Mini rails offers you and four friends the opportunity to buy stocks in railway companies as you compete to have the most valuable portfolio by the end of the game. Because you’re so wealthy you also get to use your influence to tell these train companies where to build new track, affecting the value of the stocks that you hold.
As it turns out this little euro game of stocks and trains is in fact a utopian fantasy. Companies that fail to pay their taxes make no profit at the end of the game and only the stocks of negative value are counted. If the company pays its taxes, however, the losses are written off at the end of the game and only the profitable stocks are counted by players.
But how do train companies pay their taxes? A question that no one asked and would very likely see your friends stop agreeing to play games with you, if you asked it too often. The thing is, the question of how train companies pay their taxes is pretty central to the game of Mini Rails.
The game is played over six rounds and each round you’ll have two opportunities to take a token from the market. One you’ll add to your stock board as a stock in that colour, the other you add to the board representing a new section of track. By the end of each round after the players have taken their actions, a single token will remain in the market representing a company that is paying their taxes.
Over the course of the game you’ll only have twelve actions – you’ll collect 6 stocks and you’ll lay 6 sections of track to try and make those stocks as valuable as possible (or devalue the stocks of your opponent). But for any of those actions to actually pay off as profit, you’ll need the people around the table to leave behind a token of the colour company you’re interested in. The more potential profit a company has then the more appealing it is to take their tokens. This usually results in the company no one is interested in paying its taxes. The more hungry players are for profit, the less likely a company pays its taxes. Imagine that…
Mini Rails dangles this puzzle before you a game of straightforward choices and completely open information made complete chaos by one simple factor, you don’t know what the other players will do. Finishing Mini Rails for the first time, I was impressed by the amount of tension it was able to wring out of simple choices. Cleary there must be a strategy to figure out. A way to crack the game and become a savvy stock trader. So far, however, I am no closer to a winning strategy but I am beginning to appreciate the chaos within which you must make your decisions. The earlier your take your turns in the round the more choice you have from the market track but then more players are going after you. Their actions can be difficult to predict and they will affect the outcome of your earlier decision. Going later in the round leaves you fewer choices of stocks to take or tracks to place but you can be more certain of how the rest of the round will affect your portfolio.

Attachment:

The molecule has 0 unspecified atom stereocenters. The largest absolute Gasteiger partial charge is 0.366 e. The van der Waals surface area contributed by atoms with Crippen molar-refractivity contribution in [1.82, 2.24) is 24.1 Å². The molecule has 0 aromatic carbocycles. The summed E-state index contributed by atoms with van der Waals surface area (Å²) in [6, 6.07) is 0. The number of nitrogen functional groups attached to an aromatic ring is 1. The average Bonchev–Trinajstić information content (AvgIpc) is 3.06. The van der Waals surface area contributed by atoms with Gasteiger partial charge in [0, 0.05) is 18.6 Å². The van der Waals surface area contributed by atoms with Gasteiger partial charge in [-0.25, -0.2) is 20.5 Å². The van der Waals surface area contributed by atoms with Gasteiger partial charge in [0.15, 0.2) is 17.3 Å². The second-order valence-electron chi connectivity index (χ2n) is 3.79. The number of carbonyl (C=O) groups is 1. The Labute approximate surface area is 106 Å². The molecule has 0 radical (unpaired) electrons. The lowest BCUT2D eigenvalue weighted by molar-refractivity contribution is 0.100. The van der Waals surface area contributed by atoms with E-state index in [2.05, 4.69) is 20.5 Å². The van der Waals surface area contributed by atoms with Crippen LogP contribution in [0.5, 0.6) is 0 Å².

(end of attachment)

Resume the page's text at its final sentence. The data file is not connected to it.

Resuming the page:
This is reflective of the game as a whole, early on the actions you take can feel a little hopeless at times while the final few actions have very clear outcomes. You can be left struggling to calculate the exact profit the final few actions of the game will make. Even when you work it all out you can realise that no matter your choice you can’t win and so you’re stuck playing kingmaker which does feel great for anyone.
For the most part though, Mini Rails is an enjoyably short game. Tension quickly builds and just as you’re building up steam you reach the end of the line and it’s time to count up your score. There’s fun to be had here whether there is a winning strategy to figure out here or not. At about 45 minutes, Mini Rails is a nice little opener to a game night for those looking for something a little more crunchy that their usual pick.
Nevi’s been Neuroshima’ing his Hex so check out his reviews of the Uranopolis and Mississippi factions from the faction expansion. Or why not read a little about our review of mech brawler, Critical Mass.
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